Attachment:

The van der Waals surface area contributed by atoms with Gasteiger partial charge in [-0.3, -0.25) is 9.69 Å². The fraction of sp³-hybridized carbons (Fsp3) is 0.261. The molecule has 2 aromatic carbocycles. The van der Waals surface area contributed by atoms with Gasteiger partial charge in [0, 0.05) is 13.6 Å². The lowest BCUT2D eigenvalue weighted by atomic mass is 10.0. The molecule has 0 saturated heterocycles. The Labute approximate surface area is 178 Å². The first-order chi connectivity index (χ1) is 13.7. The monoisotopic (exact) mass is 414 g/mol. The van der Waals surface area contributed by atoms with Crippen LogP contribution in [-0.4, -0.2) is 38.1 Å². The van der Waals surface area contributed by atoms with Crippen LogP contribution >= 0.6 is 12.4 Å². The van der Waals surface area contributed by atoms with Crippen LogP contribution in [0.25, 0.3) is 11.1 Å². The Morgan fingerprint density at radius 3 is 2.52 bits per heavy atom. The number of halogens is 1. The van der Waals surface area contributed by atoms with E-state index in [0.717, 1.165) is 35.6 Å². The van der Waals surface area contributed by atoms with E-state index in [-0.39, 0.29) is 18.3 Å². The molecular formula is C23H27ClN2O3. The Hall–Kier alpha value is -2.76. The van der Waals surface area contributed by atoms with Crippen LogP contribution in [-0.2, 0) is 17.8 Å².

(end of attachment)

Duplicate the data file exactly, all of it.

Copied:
The van der Waals surface area contributed by atoms with Gasteiger partial charge in [-0.3, -0.25) is 9.69 Å². The fraction of sp³-hybridized carbons (Fsp3) is 0.261. The molecule has 2 aromatic carbocycles. The van der Waals surface area contributed by atoms with Gasteiger partial charge in [0, 0.05) is 13.6 Å². The lowest BCUT2D eigenvalue weighted by atomic mass is 10.0. The molecule has 0 saturated heterocycles. The Labute approximate surface area is 178 Å². The first-order chi connectivity index (χ1) is 13.7. The monoisotopic (exact) mass is 414 g/mol. The van der Waals surface area contributed by atoms with Crippen LogP contribution in [-0.4, -0.2) is 38.1 Å². The van der Waals surface area contributed by atoms with Crippen LogP contribution >= 0.6 is 12.4 Å². The van der Waals surface area contributed by atoms with Crippen LogP contribution in [0.25, 0.3) is 11.1 Å². The Morgan fingerprint density at radius 3 is 2.52 bits per heavy atom. The number of halogens is 1. The van der Waals surface area contributed by atoms with E-state index in [0.717, 1.165) is 35.6 Å². The van der Waals surface area contributed by atoms with E-state index in [-0.39, 0.29) is 18.3 Å². The molecular formula is C23H27ClN2O3. The Hall–Kier alpha value is -2.76. The van der Waals surface area contributed by atoms with Crippen LogP contribution in [-0.2, 0) is 17.8 Å².